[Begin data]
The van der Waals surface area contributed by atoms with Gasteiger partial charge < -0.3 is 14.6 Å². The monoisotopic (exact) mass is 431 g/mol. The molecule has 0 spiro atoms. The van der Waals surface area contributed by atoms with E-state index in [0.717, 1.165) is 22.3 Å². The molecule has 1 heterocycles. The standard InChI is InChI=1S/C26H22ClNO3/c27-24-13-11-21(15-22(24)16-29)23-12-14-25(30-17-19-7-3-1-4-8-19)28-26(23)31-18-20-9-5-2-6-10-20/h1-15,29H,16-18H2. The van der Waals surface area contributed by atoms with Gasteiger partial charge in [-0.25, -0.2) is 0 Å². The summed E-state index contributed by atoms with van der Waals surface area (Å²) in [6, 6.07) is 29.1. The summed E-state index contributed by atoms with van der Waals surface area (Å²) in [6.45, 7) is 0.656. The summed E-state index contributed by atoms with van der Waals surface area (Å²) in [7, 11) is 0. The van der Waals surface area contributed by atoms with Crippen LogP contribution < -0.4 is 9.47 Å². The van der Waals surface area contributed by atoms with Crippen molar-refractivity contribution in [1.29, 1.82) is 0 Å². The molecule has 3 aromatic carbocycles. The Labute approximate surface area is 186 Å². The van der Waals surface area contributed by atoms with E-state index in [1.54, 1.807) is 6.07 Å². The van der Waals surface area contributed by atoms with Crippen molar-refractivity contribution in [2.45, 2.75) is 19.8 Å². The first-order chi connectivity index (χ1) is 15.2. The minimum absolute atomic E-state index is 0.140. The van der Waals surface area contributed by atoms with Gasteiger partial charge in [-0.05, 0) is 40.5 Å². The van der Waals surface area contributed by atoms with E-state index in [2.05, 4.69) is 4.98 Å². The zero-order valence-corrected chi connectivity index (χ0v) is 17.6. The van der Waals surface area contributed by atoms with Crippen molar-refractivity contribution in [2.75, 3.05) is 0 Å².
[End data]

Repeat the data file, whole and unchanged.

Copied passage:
The van der Waals surface area contributed by atoms with Gasteiger partial charge < -0.3 is 14.6 Å². The monoisotopic (exact) mass is 431 g/mol. The molecule has 0 spiro atoms. The van der Waals surface area contributed by atoms with E-state index in [0.717, 1.165) is 22.3 Å². The molecule has 1 heterocycles. The standard InChI is InChI=1S/C26H22ClNO3/c27-24-13-11-21(15-22(24)16-29)23-12-14-25(30-17-19-7-3-1-4-8-19)28-26(23)31-18-20-9-5-2-6-10-20/h1-15,29H,16-18H2. The van der Waals surface area contributed by atoms with Gasteiger partial charge in [-0.25, -0.2) is 0 Å². The summed E-state index contributed by atoms with van der Waals surface area (Å²) in [6, 6.07) is 29.1. The summed E-state index contributed by atoms with van der Waals surface area (Å²) in [6.45, 7) is 0.656. The summed E-state index contributed by atoms with van der Waals surface area (Å²) in [7, 11) is 0. The van der Waals surface area contributed by atoms with Crippen LogP contribution < -0.4 is 9.47 Å². The van der Waals surface area contributed by atoms with Crippen molar-refractivity contribution in [1.29, 1.82) is 0 Å². The molecule has 3 aromatic carbocycles. The Labute approximate surface area is 186 Å². The van der Waals surface area contributed by atoms with E-state index in [1.54, 1.807) is 6.07 Å². The van der Waals surface area contributed by atoms with Crippen molar-refractivity contribution in [2.45, 2.75) is 19.8 Å². The first-order chi connectivity index (χ1) is 15.2. The minimum absolute atomic E-state index is 0.140. The van der Waals surface area contributed by atoms with Gasteiger partial charge in [-0.05, 0) is 40.5 Å². The van der Waals surface area contributed by atoms with E-state index in [2.05, 4.69) is 4.98 Å². The zero-order valence-corrected chi connectivity index (χ0v) is 17.6. The van der Waals surface area contributed by atoms with Crippen molar-refractivity contribution in [2.75, 3.05) is 0 Å².